A Michigan Thing: Ryan Miller and Brian Rafalski Among Locals Leading US in Olympic Competition
No state has more ties to US Olympic hockey than Michigan.
Always well-represented, high-level area talents like Mike Modano, Doug Weight, and Pat LaFontaine donned the red, white, and blue in previous Games.
In Vancouver, Michigan sent another accomplished crop of icers.
40 percent of the squad claims a connection to the Mitten, including the country's two standout participants so far, goaltender Ryan Miller and defenseman Brian Rafalski.
Some grew up there, while others played advanced levels of hockey within the state.
Let meet these 10 Americans rooted in the state of Michigan:
Ryan Miller - Goaltender, Buffalo Sabres
America's starting goalie grew up in a heavily "green" household in East Lansing.
10 members of Miller's family played college hockey for the Spartans of Michigan State University, including his brother, Drew, a current Detroit Red Wing.
Ryan played at MSU from 1999-2002, where he earned numerous awards for his standout play.
The three-time CCHA Goaltender of the Year became only the second Spartan to win the Hobey Baker Award, college hockey's Heisman Award equivalent.
Selected by the Sabres in Round Five of the 1999 Amateur Draft, Miller gradually morphed into an elite puck stopper.
Brian Rafalski - Defense, Detroit Red Wings
Born in Dearborn, 36-year-old Rafalski knows a thing or two about winning.
He played for three Stanley Cup champions (New Jersey 2000 & 2003, Detroit 2008), and consequently, was selected as an alternate captain of the American team.
Competing in his third Games, he was undrafted out of college (University of Wisconsin-Madison) and played in Europe for several seasons before getting a shot in the NHL.
Rafalski signed a $30 million, five-year contract with hometown Detroit in 2007.
Jamie Langenbrunner - Forward, New Jersey Devils
Team USA captain Langenbrunner spent a season in Kalamazoo as a member of the K-Wings (IHL).
His stellar play in Western Michigan (25 goals, 40 assists) earned him a call up—Langenbrunner saw action in 12 games with the Dallas Stars that season.
He never returned to the minors and won Stanley Cups in both Dallas and New Jersey.
This is Langenbrunner's second go-around with Team USA in the Olympics.
Erik Johnson - Defense, St. Louis Blues
The No. 1 overall pick in the 2006 NHL Draft, Johnson didn't grow up or play college hockey in America's High Five.
Like many elite American talents, he moved to Ann Arbor as a teen to play with the US National Team Development Program (NTDP).
Recognized as the premier developmental institution in the country, his time in Ann Arbor provided the exposure that spring-boarded his career.
Tim Thomas - Goaltender, Boston Bruins
Following a four-year career (1993-97) at the University of Vermont, the Flint native returned to southeastern Michigan to play for the defunct Detroit Vipers in 1999.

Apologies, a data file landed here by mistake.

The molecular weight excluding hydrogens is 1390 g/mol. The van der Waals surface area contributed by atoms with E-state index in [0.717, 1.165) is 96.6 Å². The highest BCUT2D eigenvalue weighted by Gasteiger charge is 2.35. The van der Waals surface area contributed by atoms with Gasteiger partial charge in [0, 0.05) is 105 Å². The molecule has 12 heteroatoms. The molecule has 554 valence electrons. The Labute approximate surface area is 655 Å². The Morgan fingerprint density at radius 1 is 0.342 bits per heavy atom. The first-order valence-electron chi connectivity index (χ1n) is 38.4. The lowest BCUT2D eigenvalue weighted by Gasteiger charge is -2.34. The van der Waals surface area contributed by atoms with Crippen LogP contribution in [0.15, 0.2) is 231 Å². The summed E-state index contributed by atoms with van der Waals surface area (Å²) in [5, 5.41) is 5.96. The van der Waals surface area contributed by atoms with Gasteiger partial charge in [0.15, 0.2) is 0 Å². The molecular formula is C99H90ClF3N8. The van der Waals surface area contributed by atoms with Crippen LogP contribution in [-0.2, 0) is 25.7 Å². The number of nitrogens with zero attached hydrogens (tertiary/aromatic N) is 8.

The Boston Bruins signed him to a contract in 2001 after his brief International Hockey League stint, but he remained in the minors largely until he secured the backup slot in 2005.
He became the primary goalie a year later and collected his first Vezina Trophy (NHL's Best Goaltender) in 2009.
Tim Gleason - Defense, Carolina Hurricanes
Gleason hails from Clawson, a 10-minute car ride north from Detroit.
At 16, he began his professional career across the Detroit River in Windsor (OHL) where he proved to be a scorer, and tough guy.
After he graduated high school in 2001, the Ottawa Senators selected him 23rd overall. Failing to reach an agreement, they shipped him to the Los Angeles Kings for Bryan Smolinski.
Gleason played one season in Los Angeles before getting traded to the Carolina Hurricanes.
He has suited up for Team USA three times in international play, once for the 2008 World Championships and twice for the US National Junior Team.
Jack Johnson - Defense, Los Angeles Kings
Indianapolis-born Johnson starred at the University of Michigan for two seasons, where he broke several records and won the CCHA Offensive Defenseman Player of the Year Award.
As a freshman, he set U-M records for points, 32, and penalty minutes, 149, for first-year skaters.
Originally Carolina's third overall selection in 2005, he was sent to the West Coast with Oleg Tverdovsky for USA teammate Gleason and Eric Belanger.
Patrick Kane - Forward, Chicago Blackhawks
Kane shacked up with 500-goal scorer Pat Verbeek in 2002, when he moved to Detroit to play for Honeybaked AAA at the age of 14.
A member of the Midwest Elite Hockey League, he spent three seasons here before continuing his development with the NTDP in Ann Arbor.
When he finally left Michigan at 17, he won the OHL scoring title in his first season with the London Knights. He posted 145 points in 58 games (62 goals, 83 assists).
The Chicago Blackhawks quickly ended his minor league career, acquiring him first overall in the 2007 Draft. He debuted a few months later.
Phil Kessel - Forward, Toronto Maple Leafs
Kessel is another NTDP graduate, turned high draft pick (fifth overall in 2006).
He joined the program in Ann Arbor, before moving onto a college career at the University of Minnesota.
Projected as an elite prospect, Kessel's development slowed a bit during his time at Minnesota. It was revealed shortly after the Bruins drafted him that he had testicular cancer.
Now with the Toronto Maple Leafs, he has gone on to have a productive career since his cancer surgery.
Ryan Kesler - Forward, Vancouver Canucks
Just as Team USA teammates E. Johnson, Kane, and Kessel, re-located to Ann Arbor to stoke their amateur flames, so did local teenager Kesler.
Born in Livonia, he played for Detroit's Honeybaked AAA squad. He then moved on to the NTDP, played at Ohio State University for a year, went to the Manitoba Moose (AHL), and then the Vancouver Canucks.
Kesler greatly admired fellow Livonia-native Mike Modano as a youngster.